Brunache killers sent to prison for 25 years | THE DAILY HERALD


PHILIPSBURG–The Court of First Instance has found brothers Hashantley Fulgencio Martina (27) and Hensley Hilarion Martina (24) guilty of the murder of Francis W. Brunache in Hope Estate on January 24, 2017, and sentenced them both to 25 years in prison, on Wednesday.

  Brunache was killed in his car, which was parked at Pica Shell Road, at 11:41pm. He was rattled by bullets fired from a semi-automatic weapon, in what the Prosecutor described as a “cold-blooded reckoning” in a residential area where bystanders could have easily become victims. The murder was possibly drug-related.

  During the hearing of this case the Prosecutor’s Office requested 24 years for Hashantley and 22 years for his brother Hensley Martina.


  An eyewitness said he heard “machine-gun fire,” he went to have a look and saw a jeep rolling back from out of the driveway. “I saw one person outside of the jeep, on the passenger side. He was riddling bullets in the jeep. When the jeep came to a stop, the person walked to the back of the jeep. He was still riddling bullets in the jeep – the gunfire never stopped – then he walked to the driver’s side of the jeep, while still firing shots. He opened the driver’s door. The driver of the jeep fell partially outside, then the person shot the driver again. This time with a different calibre gun. He shot him about three to four times,” the witness told the police.

  In the verdict the Judge noted that by law prison time for murder starts at 18 years. The judge said this case involved the strategically, cold-blooded murder of  Brunache on a public road in a densely-populated neighbourhood with a semi-automatic rifle. Therefore, a long prison sentence was justified, the Judge said.

  The Court further pointed out that the high firearm possession in St. Maarten was also a determining factor in sentencing. Referring to a point that was also made by the Prosecutor’s Office, the Judge noted that gun violence in St. Maarten is 20 times higher than in the Netherlands.

  The brothers denied their involvement in the gangland-style killing. Their lawyer Marije Vaders primarily built her clients’ defence on the mistake made by police investigator J.V.G.

  In using wiretapped telephone conversations as evidence in this case the Prosecutor’s Office had established that Hashantley would have been in the car that was used in the killing. However, early October it emerged that a police detective had made a mistake in the voice recognition. The voice which was recorded minutes before the murder did not belong to Hashantley, who speaks with a Curaçaolenean accent, but to co-suspect Kathron Fortune, who hails from Grenada.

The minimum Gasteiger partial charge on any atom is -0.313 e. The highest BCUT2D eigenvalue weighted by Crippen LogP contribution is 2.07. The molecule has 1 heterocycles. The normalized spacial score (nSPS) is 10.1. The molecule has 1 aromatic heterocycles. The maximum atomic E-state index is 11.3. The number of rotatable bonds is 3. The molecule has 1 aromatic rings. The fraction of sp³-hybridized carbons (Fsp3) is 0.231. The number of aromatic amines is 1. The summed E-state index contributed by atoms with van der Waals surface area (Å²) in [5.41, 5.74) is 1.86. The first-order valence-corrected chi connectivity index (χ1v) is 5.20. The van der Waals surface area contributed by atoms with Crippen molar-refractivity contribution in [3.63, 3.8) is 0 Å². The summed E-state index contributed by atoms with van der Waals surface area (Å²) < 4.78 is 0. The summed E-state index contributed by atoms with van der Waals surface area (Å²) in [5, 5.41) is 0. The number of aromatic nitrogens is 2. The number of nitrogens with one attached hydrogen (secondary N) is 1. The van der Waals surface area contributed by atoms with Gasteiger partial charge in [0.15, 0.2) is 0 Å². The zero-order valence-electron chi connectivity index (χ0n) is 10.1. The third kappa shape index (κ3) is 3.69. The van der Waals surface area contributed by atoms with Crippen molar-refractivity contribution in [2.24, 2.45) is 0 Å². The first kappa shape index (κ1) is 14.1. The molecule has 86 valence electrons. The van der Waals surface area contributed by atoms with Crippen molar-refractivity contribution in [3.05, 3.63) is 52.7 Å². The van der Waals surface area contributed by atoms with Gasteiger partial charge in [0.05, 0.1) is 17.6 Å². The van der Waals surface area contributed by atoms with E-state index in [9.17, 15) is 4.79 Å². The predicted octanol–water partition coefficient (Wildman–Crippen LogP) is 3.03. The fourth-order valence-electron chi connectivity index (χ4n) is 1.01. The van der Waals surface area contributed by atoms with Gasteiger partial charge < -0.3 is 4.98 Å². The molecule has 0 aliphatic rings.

The detective in question had written 21 reports in the investigation, but these were unquestionably correct, the Prosecutor asserted. According to the Prosecutor, the detective had made an “honest mistake,” but only in one of the reports.

  The lawyer disagreed and said the detective had done a sloppy job, which had mistakenly led the Prosecutor to believe that her clients had been involved. Therefore, she pleaded with the Court to declare the Prosecutor’s case against her clients inadmissible, as the defaulting police officer had “contaminated” the entire investigation.

  However, the Court did not see any reason to exclude all reports that were written by the detective from the evidence, even though the Court shared the lawyer’s amazement about the fact that the detective had mixed up Hashantley’s and Fortune’s voices.

  Vaders also said there was no direct evidence linking her clients to the alleged crimes, which include illegal firearm possession, and said the Prosecutor’s case was built on “assumptions.”

  The Judge disagreed. For instance, a footprint of Hashantley’s shoe was found on Brunache’s T-shirt and glass particles found in the shoe came from one of the broken windows of the victim’s vehicle.

  As the suspects themselves said they did not have any memories of the night in question, did not provide an alibi and did not give an explanation for the presence of the glass in the sole of Hashantley’s shoe, the Court of First Instance found convincing evidence of the defendants’ involvement in murdering Brunache.

  In a press statement, the Prosecutor’s Office thanked the Police Force of St. Maarten for the “well-conducted investigation, which together with the Public Prosecutor’s Office was successfully completed in challenging circumstances and with limited investigative capacity.”

Source: The Daily Herald